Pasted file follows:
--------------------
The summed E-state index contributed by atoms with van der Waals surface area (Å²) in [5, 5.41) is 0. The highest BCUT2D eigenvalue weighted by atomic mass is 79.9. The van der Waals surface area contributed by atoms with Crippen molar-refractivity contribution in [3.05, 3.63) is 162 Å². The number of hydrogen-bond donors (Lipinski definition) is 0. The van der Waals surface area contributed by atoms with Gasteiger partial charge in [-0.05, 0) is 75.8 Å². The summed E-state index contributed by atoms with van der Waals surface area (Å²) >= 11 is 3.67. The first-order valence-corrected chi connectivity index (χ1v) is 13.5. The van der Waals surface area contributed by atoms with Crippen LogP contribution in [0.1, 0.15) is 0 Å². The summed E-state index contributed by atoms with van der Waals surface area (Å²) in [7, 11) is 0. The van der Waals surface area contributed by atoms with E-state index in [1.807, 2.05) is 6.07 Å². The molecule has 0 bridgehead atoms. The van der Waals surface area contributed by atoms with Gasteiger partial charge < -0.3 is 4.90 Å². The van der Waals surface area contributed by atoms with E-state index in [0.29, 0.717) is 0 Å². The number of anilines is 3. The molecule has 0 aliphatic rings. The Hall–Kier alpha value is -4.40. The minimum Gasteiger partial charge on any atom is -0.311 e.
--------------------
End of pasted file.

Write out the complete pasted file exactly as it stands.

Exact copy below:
The summed E-state index contributed by atoms with van der Waals surface area (Å²) in [5, 5.41) is 0. The highest BCUT2D eigenvalue weighted by atomic mass is 79.9. The van der Waals surface area contributed by atoms with Crippen molar-refractivity contribution in [3.05, 3.63) is 162 Å². The number of hydrogen-bond donors (Lipinski definition) is 0. The van der Waals surface area contributed by atoms with Gasteiger partial charge in [-0.05, 0) is 75.8 Å². The summed E-state index contributed by atoms with van der Waals surface area (Å²) >= 11 is 3.67. The first-order valence-corrected chi connectivity index (χ1v) is 13.5. The van der Waals surface area contributed by atoms with Crippen LogP contribution in [0.1, 0.15) is 0 Å². The summed E-state index contributed by atoms with van der Waals surface area (Å²) in [7, 11) is 0. The van der Waals surface area contributed by atoms with E-state index in [1.807, 2.05) is 6.07 Å². The molecule has 0 bridgehead atoms. The van der Waals surface area contributed by atoms with Gasteiger partial charge < -0.3 is 4.90 Å². The van der Waals surface area contributed by atoms with E-state index in [0.29, 0.717) is 0 Å². The number of anilines is 3. The molecule has 0 aliphatic rings. The Hall–Kier alpha value is -4.40. The minimum Gasteiger partial charge on any atom is -0.311 e.